Frequently Asked Questions

What is HIV?

HIV is the abbreviation for Human Immunodeficiency Virus. This viral infection attacks and weakens your immune system. Over time, some times many years, HIV can develop into AIDS.

For more information about HIV, please visit:

Or you can call Centers for Disease Control and Prevention`s National Hotline:

  • English: 800-342-AIDS (2437) - 24 hours
  • Spanish: 800-344-7432 (8 a.m. to 2 p.m., EST)
  • TDD Service for hearing impaired: 800-243-7889 (10 a.m. - 10 p.m., EST, Monday - Friday)
What is AIDS?

AIDS (Acquired Immuno Deficieny Syndrome) is a life-threatening illness that can develop if you have HIV. If you are HIV-positive and your body loses the ability to fight off serious infection, you have AIDS.

Only a doctor can tell if you have is a medical diagnosis.

For more information about AIDS, please visit:

Or you can call Centers for Disease Control and Prevention`s National Hotline:

  • English: 800-342-AIDS (2437) - 24 hours
  • Spanish: 800-344-7432 (8 a.m. to 2 p.m., EST)
  • TDD Service for hearing impaired: 800-243-7889 (10 a.m. - 10 p.m., EST, Monday - Friday)
Where can I get basic information about HIV/AIDS?

Any AIDS agency, such as AIDS Outreach Center, public health department or Planned Parenthood should be able to give you information about HIV/AIDS. You can also get information from the Department of State Health Services (DSHS) and the Centers for Disease Control (CDC). You can reach AIDS Outreach Center by email at

Your local public library will also be a source of basic information as will your family physician.

For more information, please visit:

How do you get infected with HIV?

You can get infected with HIV through sharing needles or works (drugs, body piercing and tattoos) with someone who is infected and/or having unprotected (no condom) sex (anal, vaginal or oral) with someone who is infected. A new mom who is infected can infect her baby through breast-feeding as well.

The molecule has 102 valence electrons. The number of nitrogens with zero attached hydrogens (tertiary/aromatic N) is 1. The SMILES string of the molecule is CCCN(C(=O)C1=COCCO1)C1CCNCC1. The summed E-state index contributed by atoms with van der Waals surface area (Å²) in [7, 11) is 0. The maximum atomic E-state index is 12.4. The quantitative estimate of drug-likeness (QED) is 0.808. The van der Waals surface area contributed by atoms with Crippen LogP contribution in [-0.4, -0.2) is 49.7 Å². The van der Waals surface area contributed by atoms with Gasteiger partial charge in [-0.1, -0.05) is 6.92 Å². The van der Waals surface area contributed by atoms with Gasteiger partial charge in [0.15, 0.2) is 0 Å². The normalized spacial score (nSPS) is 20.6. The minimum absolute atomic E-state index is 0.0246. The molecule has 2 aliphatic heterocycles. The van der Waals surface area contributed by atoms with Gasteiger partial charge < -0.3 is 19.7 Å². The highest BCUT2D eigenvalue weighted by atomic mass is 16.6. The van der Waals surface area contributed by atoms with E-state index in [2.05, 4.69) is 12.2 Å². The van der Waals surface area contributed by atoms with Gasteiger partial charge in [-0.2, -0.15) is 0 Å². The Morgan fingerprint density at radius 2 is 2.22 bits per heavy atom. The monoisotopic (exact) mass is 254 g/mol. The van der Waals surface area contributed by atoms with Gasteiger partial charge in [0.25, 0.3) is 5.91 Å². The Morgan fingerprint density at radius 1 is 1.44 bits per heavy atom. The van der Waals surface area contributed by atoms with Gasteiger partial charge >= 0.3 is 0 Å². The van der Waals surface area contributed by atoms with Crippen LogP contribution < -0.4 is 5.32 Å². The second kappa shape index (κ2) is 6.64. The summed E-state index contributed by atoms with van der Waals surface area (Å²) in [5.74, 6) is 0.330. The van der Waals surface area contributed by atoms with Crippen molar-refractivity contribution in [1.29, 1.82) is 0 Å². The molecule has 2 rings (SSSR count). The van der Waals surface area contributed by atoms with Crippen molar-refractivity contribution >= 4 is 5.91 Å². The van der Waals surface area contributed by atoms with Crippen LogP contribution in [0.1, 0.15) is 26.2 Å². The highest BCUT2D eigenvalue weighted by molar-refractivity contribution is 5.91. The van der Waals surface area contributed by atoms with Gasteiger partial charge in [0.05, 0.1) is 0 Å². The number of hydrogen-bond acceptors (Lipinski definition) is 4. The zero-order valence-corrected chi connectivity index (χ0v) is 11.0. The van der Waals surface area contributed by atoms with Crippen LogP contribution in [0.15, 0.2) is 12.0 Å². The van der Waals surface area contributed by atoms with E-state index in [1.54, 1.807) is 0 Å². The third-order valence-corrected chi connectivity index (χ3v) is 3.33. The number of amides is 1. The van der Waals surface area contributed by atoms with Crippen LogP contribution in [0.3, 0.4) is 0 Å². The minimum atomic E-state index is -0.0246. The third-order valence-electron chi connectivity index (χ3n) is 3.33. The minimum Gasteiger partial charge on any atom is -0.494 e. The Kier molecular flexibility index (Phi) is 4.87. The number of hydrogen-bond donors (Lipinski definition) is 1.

There are only four body fluids that transmit HIV from one person to another: blood, seminal fluid, vaginal fluid and breast milk. In order for someone to become infected, one of these body fluids must leave the body of the infected person and get inside the body of the uninfected person. Just getting the body fluid on your skin is not sufficient for transmitting HIV, UNLESS you have a cut or other opening in your skin that will allow HIV to enter your body.

Saliva (spit) does not transmit HIV, but it is possible to become infected through unprotected oral sex.

You cannot get HIV through the air or from casual contact. HIV is not spread by:

  • Living, working or going to school with someone with HIV infection
  • Shaking hands, hugging or kissing
  • Sneezing or coughing
  • Sharing food, plates, cups or forks
  • Toilets, tubs or swimming pools
  • Mosquitoes or other insects

For more information, please visit:

How can I tell if someone is infected with HIV?

The only way to tell if someone is infected is for that person to get tested. There are no defining symptoms of HIV infection. You can NOT tell if someone is infected by the way they look, how they feel, where they work, where they live, where they go to school, where they shop, how much money they make, where they go to church, etc.

For more information, please visit:

What are the symptoms of HIV?

There are no defining symptoms of HIV infection. However, symptoms resembling the flu may be the first sign of HIV infection. Many infected persons do not seek medical help for these symptoms. The HIV virus can still be spread, even if the person doesn`t know that they are infected. Sometimes, it can take as many as 10 years or more before advanced symptoms develop.

If you are involved in high-risk behaviors, do yourself and your partner(s) a favor and get tested.

For more information, please visit:

Is it safe to live with someone who has HIV?